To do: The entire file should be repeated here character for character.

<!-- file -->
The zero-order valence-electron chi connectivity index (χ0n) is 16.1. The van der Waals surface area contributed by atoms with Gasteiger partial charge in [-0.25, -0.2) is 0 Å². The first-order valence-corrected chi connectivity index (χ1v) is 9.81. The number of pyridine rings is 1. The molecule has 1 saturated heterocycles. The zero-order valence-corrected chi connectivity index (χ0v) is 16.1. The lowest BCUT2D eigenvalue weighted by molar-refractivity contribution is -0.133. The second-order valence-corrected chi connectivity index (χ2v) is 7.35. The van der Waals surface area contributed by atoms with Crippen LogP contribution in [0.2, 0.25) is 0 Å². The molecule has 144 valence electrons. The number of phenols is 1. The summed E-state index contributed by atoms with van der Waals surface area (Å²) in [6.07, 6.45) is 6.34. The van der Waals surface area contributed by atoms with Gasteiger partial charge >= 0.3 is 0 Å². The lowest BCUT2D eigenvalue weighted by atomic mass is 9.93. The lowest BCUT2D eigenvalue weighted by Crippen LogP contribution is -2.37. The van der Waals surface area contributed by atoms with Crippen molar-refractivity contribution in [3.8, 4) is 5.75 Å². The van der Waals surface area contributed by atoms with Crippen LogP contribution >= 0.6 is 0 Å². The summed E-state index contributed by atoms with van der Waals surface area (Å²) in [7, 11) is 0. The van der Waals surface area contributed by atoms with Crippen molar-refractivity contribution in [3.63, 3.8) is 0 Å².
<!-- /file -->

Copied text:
The zero-order valence-electron chi connectivity index (χ0n) is 16.1. The van der Waals surface area contributed by atoms with Gasteiger partial charge in [-0.25, -0.2) is 0 Å². The first-order valence-corrected chi connectivity index (χ1v) is 9.81. The number of pyridine rings is 1. The molecule has 1 saturated heterocycles. The zero-order valence-corrected chi connectivity index (χ0v) is 16.1. The lowest BCUT2D eigenvalue weighted by molar-refractivity contribution is -0.133. The second-order valence-corrected chi connectivity index (χ2v) is 7.35. The van der Waals surface area contributed by atoms with Crippen LogP contribution in [0.2, 0.25) is 0 Å². The molecule has 144 valence electrons. The number of phenols is 1. The summed E-state index contributed by atoms with van der Waals surface area (Å²) in [6.07, 6.45) is 6.34. The van der Waals surface area contributed by atoms with Gasteiger partial charge >= 0.3 is 0 Å². The lowest BCUT2D eigenvalue weighted by atomic mass is 9.93. The lowest BCUT2D eigenvalue weighted by Crippen LogP contribution is -2.37. The van der Waals surface area contributed by atoms with Crippen molar-refractivity contribution in [3.8, 4) is 5.75 Å². The van der Waals surface area contributed by atoms with Crippen LogP contribution >= 0.6 is 0 Å². The summed E-state index contributed by atoms with van der Waals surface area (Å²) in [7, 11) is 0. The van der Waals surface area contributed by atoms with Crippen molar-refractivity contribution in [3.63, 3.8) is 0 Å².